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By David E. Hubler
Contributor, EDM Digest
After a strong Earth Day quake on Monday killed at least 11 people on the Philippines island of Luzon, a second quake on Tuesday “rocked San Julian on the island of Eastern Samar,” United Press International reported.
There were no immediate reports of casualties or major damage from the second quake.
According to the U.S. Geological Survey, Tuesday’s tremblor was a magnitude 6.4 quake, “while the local seismology agency said it was 6.5,” the Associated Press reported.
Philippine seismologists said the back-to-back quakes in the last two days were unrelated and caused by different local faults.
Classes and office work were suspended Tuesday because “cracks on roads and small buildings and a church were reported,” AP said. Officials cut power to the area as a precaution against possible fires.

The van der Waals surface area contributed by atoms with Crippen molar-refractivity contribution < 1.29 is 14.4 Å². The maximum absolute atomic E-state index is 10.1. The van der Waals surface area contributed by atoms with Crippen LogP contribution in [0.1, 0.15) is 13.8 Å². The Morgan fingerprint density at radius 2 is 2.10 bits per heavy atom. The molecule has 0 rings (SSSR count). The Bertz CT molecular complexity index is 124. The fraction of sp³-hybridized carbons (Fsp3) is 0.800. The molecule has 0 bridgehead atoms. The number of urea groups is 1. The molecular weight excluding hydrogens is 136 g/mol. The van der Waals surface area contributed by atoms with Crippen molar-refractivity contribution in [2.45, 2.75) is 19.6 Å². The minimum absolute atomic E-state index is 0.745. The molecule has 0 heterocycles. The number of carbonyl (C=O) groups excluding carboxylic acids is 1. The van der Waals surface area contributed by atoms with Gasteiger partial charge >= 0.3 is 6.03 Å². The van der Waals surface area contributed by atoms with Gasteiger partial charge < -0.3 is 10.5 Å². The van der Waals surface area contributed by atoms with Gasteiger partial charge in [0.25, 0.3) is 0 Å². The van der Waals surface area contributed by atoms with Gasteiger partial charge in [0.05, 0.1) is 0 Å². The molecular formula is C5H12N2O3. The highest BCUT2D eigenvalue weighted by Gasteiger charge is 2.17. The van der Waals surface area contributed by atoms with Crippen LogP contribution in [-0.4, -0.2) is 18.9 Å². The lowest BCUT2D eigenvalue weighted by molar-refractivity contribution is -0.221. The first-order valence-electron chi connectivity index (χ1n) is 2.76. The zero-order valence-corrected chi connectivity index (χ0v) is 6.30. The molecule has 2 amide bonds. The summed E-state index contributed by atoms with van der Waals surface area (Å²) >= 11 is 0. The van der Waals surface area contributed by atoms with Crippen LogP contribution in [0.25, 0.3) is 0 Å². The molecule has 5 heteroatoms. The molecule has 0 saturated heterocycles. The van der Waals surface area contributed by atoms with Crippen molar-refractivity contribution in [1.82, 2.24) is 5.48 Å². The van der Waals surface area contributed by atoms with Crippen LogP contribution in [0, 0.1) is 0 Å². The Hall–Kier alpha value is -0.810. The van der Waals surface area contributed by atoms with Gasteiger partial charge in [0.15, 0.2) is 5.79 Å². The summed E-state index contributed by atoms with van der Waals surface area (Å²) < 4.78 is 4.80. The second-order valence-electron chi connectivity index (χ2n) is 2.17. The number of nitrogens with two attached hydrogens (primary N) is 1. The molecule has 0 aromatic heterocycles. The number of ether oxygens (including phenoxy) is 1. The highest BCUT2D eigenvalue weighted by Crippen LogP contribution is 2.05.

The U.S. Geological Survey’s preliminary estimate is that more than 49 million people were exposed to some shaking from the earthquake, with more than 14 million people likely to feel moderate shaking or more.
Philippines Red Cross Sends Ambulances and Puts Blood Units on Standby
The Philippines Red Cross dispatched ambulances to respond to reported injuries in Eastern Samar.
Unofficial reports said 77 workers have been accounted for, while 33 were missing as of Monday night.
"We also dispatched roving teams in Eastern Samar and Albay to immediately assist affected individuals," a Red Cross statement added. "Our PRC Leyte chapter have put blood units on standby."
The Mania-based Inquirer.net reported that President Rodrigo Duterte would visit the area later Tuesday and then hold a situation briefing in the Pampanga Provincial Capitol building in San Fernando.
After Monday’s 6.1 magnitude quake struck Zambales and Pampanga provinces, rescuers worked feverishly to locate survivors in a collapsed four-story supermarket. Several victims were found dead at the scene.
“Seven other villagers died due to collapsed house walls in the hard-hit town of Porac in Pampanga province, north of Manila,” Ricardo Jalad, the head of the government’s disaster-response agency, told AP.